# Clean phone number

Program that cleans up user-entered phone numbers so that they can be sent SMS messages. The rules are as follows:

• If the phone number is less than 10 digits assume that it is bad
number
• If the phone number is 10 digits assume that it is good
• If the phone number is 11 digits and the first number is 1, trim the 1 and use the last 10 digits
• If the phone number is 11 digits and the first number is not 1, then it is a bad number
• If the phone number is more than 11 digits assume that it is a bad number

Here is the gist with correspondent specs.

The solution that I've came up with:

class PhoneNumber(phone: String) {

def number = if(valid_phone) clean_phone else "0000000000"

def areaCode = clean_phone.take(3)

override def toString = s"($areaCode)${clean_phone.substring(3,6)}-\${clean_phone.takeRight(4)}"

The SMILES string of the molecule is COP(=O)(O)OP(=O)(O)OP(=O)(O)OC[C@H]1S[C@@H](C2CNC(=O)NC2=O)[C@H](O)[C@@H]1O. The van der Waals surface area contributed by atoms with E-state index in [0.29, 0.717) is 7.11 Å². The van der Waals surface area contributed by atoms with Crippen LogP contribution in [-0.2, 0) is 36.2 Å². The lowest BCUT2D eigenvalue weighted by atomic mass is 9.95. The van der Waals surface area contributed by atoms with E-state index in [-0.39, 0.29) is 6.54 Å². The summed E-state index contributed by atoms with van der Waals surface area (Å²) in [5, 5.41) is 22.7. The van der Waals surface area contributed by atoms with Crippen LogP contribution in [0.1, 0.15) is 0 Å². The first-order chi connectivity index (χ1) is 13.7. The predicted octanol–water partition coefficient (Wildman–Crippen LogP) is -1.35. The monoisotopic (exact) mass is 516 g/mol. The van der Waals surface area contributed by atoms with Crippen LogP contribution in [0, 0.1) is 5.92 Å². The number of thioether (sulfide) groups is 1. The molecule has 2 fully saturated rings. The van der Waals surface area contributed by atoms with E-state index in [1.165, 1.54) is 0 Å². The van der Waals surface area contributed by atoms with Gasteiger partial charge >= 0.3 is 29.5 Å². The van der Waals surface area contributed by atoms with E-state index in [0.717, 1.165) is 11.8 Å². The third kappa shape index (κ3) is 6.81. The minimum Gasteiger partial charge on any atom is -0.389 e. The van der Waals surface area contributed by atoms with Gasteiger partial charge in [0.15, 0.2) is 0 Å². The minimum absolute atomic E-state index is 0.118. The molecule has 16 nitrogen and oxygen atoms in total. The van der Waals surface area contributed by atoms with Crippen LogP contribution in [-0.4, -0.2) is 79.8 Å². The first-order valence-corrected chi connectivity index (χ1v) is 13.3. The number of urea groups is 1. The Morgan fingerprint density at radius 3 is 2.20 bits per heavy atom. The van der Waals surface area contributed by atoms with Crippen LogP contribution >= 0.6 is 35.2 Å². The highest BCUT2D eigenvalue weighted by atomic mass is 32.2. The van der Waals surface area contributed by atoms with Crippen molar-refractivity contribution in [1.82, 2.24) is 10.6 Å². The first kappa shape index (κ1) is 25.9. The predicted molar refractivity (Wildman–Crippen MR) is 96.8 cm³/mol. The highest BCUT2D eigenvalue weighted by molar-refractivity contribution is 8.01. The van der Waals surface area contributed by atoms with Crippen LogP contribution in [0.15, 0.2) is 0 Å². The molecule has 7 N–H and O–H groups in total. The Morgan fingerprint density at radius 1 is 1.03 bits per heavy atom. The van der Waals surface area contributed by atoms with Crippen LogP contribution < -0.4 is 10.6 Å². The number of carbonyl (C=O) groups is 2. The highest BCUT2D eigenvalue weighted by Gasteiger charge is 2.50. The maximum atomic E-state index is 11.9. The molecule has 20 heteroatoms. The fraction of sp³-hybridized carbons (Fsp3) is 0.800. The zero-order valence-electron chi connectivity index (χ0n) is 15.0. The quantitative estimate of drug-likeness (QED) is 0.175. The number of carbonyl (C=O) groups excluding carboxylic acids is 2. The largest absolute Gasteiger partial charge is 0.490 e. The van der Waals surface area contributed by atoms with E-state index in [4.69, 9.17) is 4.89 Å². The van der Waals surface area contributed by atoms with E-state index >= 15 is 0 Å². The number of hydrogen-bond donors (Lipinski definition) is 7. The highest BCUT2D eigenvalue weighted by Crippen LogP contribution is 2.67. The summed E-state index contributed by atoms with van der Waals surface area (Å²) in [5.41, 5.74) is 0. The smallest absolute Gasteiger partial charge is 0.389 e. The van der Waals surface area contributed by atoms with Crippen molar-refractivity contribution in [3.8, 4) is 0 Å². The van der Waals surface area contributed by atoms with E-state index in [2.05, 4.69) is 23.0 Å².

private def valid_phone = clean_phone.length == 10

private val clean_phone = {
val clean_number = phone.filter(_.isDigit)
if (clean_number.length == 11 && clean_number(0) == '1') clean_number.tail else clean_number
}

}


Here is a couple of questions that I have:

• Should I always use val instead of def when the return value is not going to change and I can avoid multiple calculation of the same thing?
• Why am I getting an exception when I try to change def valid_phone to a val? Its about Java Null Pointer Exception.

The reason why changing valid_phone to a val gives a NullPointerException is a little, but important detail that new Scala developers sometimes forget. In Scala, a class definition is also the primary constructor for instances of that class. In the code above, if you change valid_phone to a val, then at the time the line is evaluated, the value of clean_phone has not been initialized and is null. If you want to make valid_phone a val, then you have to put it after clean_phone.